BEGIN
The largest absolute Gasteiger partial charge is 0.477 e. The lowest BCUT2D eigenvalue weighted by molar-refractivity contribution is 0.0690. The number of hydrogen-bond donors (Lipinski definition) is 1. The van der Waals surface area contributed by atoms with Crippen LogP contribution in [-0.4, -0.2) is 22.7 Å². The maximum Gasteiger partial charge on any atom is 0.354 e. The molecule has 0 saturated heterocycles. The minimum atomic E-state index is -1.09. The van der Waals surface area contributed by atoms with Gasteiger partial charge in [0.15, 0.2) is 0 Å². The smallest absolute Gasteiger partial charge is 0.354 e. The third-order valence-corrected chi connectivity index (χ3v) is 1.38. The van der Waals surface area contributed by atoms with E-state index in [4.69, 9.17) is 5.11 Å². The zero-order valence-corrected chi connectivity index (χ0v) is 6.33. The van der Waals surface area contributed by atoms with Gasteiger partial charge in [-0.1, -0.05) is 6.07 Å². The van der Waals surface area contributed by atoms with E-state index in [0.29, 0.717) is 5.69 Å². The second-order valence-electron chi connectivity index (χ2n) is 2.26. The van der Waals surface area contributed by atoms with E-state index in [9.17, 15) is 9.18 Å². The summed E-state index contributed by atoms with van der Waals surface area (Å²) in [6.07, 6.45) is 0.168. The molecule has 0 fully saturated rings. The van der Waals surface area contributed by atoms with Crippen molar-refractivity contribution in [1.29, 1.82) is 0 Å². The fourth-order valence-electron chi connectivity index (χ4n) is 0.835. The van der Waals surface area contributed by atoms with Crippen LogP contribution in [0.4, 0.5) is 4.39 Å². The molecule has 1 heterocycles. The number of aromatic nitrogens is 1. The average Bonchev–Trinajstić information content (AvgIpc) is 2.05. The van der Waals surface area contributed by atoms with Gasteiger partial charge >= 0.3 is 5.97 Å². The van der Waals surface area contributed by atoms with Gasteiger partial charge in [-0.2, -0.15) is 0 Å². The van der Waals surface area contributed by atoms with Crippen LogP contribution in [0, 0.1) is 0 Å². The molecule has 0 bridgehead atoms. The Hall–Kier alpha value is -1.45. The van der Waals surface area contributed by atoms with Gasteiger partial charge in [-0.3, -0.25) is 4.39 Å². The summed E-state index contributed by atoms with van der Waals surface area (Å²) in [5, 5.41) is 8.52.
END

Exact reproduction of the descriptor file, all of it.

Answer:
The largest absolute Gasteiger partial charge is 0.477 e. The lowest BCUT2D eigenvalue weighted by molar-refractivity contribution is 0.0690. The number of hydrogen-bond donors (Lipinski definition) is 1. The van der Waals surface area contributed by atoms with Crippen LogP contribution in [-0.4, -0.2) is 22.7 Å². The maximum Gasteiger partial charge on any atom is 0.354 e. The molecule has 0 saturated heterocycles. The minimum atomic E-state index is -1.09. The van der Waals surface area contributed by atoms with Gasteiger partial charge in [0.15, 0.2) is 0 Å². The smallest absolute Gasteiger partial charge is 0.354 e. The third-order valence-corrected chi connectivity index (χ3v) is 1.38. The van der Waals surface area contributed by atoms with E-state index in [4.69, 9.17) is 5.11 Å². The zero-order valence-corrected chi connectivity index (χ0v) is 6.33. The van der Waals surface area contributed by atoms with Gasteiger partial charge in [-0.1, -0.05) is 6.07 Å². The van der Waals surface area contributed by atoms with E-state index in [0.29, 0.717) is 5.69 Å². The second-order valence-electron chi connectivity index (χ2n) is 2.26. The van der Waals surface area contributed by atoms with E-state index in [9.17, 15) is 9.18 Å². The summed E-state index contributed by atoms with van der Waals surface area (Å²) in [6.07, 6.45) is 0.168. The molecule has 0 fully saturated rings. The van der Waals surface area contributed by atoms with Crippen molar-refractivity contribution in [1.29, 1.82) is 0 Å². The fourth-order valence-electron chi connectivity index (χ4n) is 0.835. The van der Waals surface area contributed by atoms with Crippen LogP contribution in [0.4, 0.5) is 4.39 Å². The molecule has 1 heterocycles. The number of aromatic nitrogens is 1. The average Bonchev–Trinajstić information content (AvgIpc) is 2.05. The van der Waals surface area contributed by atoms with Gasteiger partial charge >= 0.3 is 5.97 Å². The van der Waals surface area contributed by atoms with Gasteiger partial charge in [-0.2, -0.15) is 0 Å². The van der Waals surface area contributed by atoms with Crippen LogP contribution in [0, 0.1) is 0 Å². The molecule has 0 bridgehead atoms. The Hall–Kier alpha value is -1.45. The van der Waals surface area contributed by atoms with Gasteiger partial charge in [-0.3, -0.25) is 4.39 Å². The summed E-state index contributed by atoms with van der Waals surface area (Å²) in [5, 5.41) is 8.52.